8) Be thankful for the gifts and blessings you have that aren’t under trees. As I wrote last week, there’s so much to be thankful for, and as I celebrate the season I see so many people who bring hope and love into my life; my family; the people I work with; parishioners; my beloved dogs Kirby and now Emmett; the blessings of the world.
9) Be an “entrepreneur.” By this, what I mean is don’t just complain about the world and want to get out of it or hope Jesus comes back. Jesus gave you and me a job – after the ascension the apostles are told to go and baptize and make disciples of all the nations and to stop staring at the sky but to get to work. Good advice!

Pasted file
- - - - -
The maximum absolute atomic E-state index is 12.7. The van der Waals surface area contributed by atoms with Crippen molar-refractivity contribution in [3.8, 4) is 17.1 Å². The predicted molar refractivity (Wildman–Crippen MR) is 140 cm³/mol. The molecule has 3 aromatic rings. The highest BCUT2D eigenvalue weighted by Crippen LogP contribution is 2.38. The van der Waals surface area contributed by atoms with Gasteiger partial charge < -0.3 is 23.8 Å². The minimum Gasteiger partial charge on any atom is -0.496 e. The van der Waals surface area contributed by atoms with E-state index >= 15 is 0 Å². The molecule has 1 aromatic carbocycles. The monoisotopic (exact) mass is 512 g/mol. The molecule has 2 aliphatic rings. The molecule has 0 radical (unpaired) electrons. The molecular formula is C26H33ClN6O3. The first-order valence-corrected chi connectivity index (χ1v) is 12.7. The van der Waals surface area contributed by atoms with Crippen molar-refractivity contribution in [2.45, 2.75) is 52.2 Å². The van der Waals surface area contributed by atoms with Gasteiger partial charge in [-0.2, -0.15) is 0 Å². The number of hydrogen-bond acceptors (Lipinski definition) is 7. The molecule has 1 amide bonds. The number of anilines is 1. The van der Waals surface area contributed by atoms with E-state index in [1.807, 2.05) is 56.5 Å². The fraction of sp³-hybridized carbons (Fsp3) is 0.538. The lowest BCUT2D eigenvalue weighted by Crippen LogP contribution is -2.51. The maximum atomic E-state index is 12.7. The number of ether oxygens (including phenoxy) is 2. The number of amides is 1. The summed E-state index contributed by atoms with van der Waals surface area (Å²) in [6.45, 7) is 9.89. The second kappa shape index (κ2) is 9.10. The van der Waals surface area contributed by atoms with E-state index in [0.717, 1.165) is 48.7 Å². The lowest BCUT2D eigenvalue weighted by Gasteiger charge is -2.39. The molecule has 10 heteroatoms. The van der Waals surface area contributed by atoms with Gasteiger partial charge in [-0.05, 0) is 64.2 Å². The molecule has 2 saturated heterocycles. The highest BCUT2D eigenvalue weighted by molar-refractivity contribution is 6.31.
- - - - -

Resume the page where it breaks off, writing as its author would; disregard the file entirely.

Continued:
10) Never forget what a great gift you are to so many people. Through your actions and words, you make a difference. So keep trying to do that better. We all have good days and bad days, but the healthy Christian looks at their life and says “how can I become an even better person?” As I’ve shared before, I’ve yet to have a funeral Mass where someone talks about a Christmas gift from their loved one. But rather they’ve shared so many stories about growing up and being with the people and the simple moments that left such an impact.
I hope you have a great Advent season. It’s a festive time of year where we think about how God came once, and will come again, but also think about how He can come into the lives of so many every day when we truly live out our commission to be disciples to all the nations.

God bless!  ~Fr. Paul

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December 2019